How would APi Communications define Audio Visual (AV) interpretation in museums and what does it involve?
Audio visual interpretation should be just that, something that enhances the understanding of the objects and space creating more interest and bringing them to life without being so dominant as to overshadow and become more like a theme park.
Why is AV important to museums and cultural organisations when it comes to planning exhibitions and content for the venue (and possibly off-site events)?
With AV we have the potential to stir the emotions and put life and context into generally inanimate objects. We can also create a human connection with voice over and imagery.
What expertise does APi Communications offer cultural organisations?
APi could be described as a bunch of problem solvers, but all with creativity within. We are particularly adept at working in historic spaces and overcoming restrictions on particularly cabling, being adept at camouflage and using technological solutions to enable communication. Our creative side often comes out in assisting our design and production partners to produce content in a way that best utilises the hardware capabilities of our systems.
Can you briefly describe the technology you use on your projects and explain some of the latest developments in AV?
We use a range of off the shelf items which have been tried and tested by ourselves first. However we are often presented by situations that cannot be met by a ‘standard’ product. This is where the more bespoke end of our skills comes into play. For example recently we have created our own solutions to synchronising audio playback across a site wirelessly where adding cables was strictly forbidden.
What are the challenges APi Communications faces while managing an AV project for museums, galleries and heritage attractions?
The greatest challenge with AV apart from how to deliver what is required within the aesthetic of the space is always that the hardware being sensitive stuff should not be installed until the space is clean. This means we are always starting when everyone else is practically finished and usually running over time. This puts a lot of pressure on the time we have available, so remaining calm and polite and taking enough time to do a good job can be difficult.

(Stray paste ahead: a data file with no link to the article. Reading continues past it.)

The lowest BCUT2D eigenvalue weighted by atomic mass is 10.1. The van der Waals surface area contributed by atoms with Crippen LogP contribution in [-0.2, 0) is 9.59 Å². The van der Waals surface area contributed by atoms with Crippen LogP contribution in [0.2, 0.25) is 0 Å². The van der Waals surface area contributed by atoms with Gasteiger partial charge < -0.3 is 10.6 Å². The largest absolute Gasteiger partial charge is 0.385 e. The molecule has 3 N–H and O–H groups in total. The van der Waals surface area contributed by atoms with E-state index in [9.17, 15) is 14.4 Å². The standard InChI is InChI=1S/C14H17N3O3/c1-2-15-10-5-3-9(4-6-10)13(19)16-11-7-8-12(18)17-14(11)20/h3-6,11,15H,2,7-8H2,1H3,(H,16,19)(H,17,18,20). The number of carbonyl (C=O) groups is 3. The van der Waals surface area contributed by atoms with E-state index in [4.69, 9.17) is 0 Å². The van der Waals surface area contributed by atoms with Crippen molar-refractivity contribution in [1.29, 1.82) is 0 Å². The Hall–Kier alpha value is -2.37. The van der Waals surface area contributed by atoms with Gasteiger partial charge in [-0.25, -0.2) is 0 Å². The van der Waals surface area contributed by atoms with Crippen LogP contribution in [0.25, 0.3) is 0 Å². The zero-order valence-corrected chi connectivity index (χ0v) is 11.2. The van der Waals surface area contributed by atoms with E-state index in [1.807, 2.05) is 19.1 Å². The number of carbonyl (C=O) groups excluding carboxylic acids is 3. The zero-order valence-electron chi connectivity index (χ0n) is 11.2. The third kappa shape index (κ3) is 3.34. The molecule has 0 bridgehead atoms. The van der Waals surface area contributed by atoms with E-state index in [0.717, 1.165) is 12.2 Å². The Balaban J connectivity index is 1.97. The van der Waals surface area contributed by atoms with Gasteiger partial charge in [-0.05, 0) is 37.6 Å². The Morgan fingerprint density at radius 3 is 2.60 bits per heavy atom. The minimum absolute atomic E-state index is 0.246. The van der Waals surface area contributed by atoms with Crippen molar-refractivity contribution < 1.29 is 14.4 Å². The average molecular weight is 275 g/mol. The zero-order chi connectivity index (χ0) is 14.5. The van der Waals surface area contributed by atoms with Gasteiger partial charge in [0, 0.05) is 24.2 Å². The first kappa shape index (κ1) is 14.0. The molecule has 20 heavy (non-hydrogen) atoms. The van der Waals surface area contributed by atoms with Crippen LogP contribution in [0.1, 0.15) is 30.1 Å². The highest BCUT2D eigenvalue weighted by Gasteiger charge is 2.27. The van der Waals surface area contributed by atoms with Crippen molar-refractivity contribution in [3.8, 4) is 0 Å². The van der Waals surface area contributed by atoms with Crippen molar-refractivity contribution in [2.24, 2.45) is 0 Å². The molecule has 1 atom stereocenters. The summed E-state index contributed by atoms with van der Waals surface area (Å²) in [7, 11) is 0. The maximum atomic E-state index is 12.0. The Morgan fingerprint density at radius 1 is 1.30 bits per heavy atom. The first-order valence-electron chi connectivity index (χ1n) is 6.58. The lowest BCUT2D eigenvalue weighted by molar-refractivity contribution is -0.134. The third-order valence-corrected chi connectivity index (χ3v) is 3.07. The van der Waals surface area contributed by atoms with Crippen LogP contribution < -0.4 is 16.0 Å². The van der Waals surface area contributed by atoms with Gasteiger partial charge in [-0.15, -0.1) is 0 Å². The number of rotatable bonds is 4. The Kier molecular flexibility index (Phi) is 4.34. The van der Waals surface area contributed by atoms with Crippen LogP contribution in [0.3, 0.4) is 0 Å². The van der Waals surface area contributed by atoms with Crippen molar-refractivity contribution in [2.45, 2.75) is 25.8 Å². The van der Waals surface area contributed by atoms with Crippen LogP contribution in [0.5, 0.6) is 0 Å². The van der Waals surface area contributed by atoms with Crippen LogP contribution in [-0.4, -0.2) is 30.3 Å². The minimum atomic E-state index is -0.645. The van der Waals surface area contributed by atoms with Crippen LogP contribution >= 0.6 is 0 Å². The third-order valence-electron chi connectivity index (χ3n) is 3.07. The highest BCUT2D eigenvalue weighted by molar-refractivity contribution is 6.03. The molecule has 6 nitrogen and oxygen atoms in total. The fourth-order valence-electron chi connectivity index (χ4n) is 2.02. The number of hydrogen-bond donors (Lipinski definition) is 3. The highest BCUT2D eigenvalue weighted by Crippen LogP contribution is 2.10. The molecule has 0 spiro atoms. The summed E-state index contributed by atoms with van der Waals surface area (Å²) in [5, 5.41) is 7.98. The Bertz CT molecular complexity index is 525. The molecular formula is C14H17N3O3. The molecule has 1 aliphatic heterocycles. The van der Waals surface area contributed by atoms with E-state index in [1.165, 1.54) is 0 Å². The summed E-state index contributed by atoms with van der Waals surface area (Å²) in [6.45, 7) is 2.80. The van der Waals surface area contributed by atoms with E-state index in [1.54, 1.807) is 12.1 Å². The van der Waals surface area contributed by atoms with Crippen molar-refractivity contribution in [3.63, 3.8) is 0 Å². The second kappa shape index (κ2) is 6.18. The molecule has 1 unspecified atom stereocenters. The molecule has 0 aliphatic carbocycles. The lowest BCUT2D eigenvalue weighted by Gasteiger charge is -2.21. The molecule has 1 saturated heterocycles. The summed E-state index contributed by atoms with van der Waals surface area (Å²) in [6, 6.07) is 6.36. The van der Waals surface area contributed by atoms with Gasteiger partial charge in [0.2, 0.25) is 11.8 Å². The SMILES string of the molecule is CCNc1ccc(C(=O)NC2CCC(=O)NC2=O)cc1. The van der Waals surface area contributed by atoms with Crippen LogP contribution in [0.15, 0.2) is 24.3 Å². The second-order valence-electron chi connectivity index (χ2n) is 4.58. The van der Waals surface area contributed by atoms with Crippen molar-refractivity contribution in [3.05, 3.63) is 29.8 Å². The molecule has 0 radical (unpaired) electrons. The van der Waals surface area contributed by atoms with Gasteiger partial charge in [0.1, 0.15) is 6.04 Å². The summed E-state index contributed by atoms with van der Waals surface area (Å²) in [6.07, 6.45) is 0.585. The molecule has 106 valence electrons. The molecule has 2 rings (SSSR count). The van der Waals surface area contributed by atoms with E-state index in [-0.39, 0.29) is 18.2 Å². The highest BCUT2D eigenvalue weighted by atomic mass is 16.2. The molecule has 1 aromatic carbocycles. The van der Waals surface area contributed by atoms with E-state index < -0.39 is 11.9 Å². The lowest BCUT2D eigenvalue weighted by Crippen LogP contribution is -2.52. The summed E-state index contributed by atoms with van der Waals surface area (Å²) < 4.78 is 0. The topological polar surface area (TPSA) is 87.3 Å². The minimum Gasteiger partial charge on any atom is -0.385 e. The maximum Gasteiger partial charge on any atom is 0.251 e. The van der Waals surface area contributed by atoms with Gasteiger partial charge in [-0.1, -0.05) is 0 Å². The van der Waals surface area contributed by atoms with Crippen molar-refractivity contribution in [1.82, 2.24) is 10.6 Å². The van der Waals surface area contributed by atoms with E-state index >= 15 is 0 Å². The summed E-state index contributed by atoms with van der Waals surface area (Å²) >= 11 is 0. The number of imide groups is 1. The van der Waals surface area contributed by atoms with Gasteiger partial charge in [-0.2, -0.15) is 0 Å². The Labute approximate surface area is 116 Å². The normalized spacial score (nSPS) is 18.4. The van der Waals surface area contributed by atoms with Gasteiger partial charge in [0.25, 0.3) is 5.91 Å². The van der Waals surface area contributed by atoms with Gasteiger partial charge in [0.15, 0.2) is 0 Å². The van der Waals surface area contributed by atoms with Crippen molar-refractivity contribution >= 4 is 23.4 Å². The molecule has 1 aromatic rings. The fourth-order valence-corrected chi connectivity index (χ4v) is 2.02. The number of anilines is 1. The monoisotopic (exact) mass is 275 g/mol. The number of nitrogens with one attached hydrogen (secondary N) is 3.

What are the best practices in AV?
We always like to put in sufficient infrastructure for future proofing as much as possible, this avoids revisiting difficult cable routes should the requirements change.
In the same vein we like to leave some spare channels/inputs available within a system as it is surprising how often we get asked ‘can we add this’ at the last minute.
I would also encourage design teams to consider the practicality of the proposed content in the context of the space. Low contrast images in a brightly lit area for example, or atmospheric sounds that actually mask the intelligibility of the main speech information. Both may look good in the studio but work less well in the actual environment.
What are some of the main points museum professionals should consider when thinking about including AV for their interpretation?
Reliability is always number one for us, good for us and good for the customer. Realistic time tables and a good project manager are always welcome.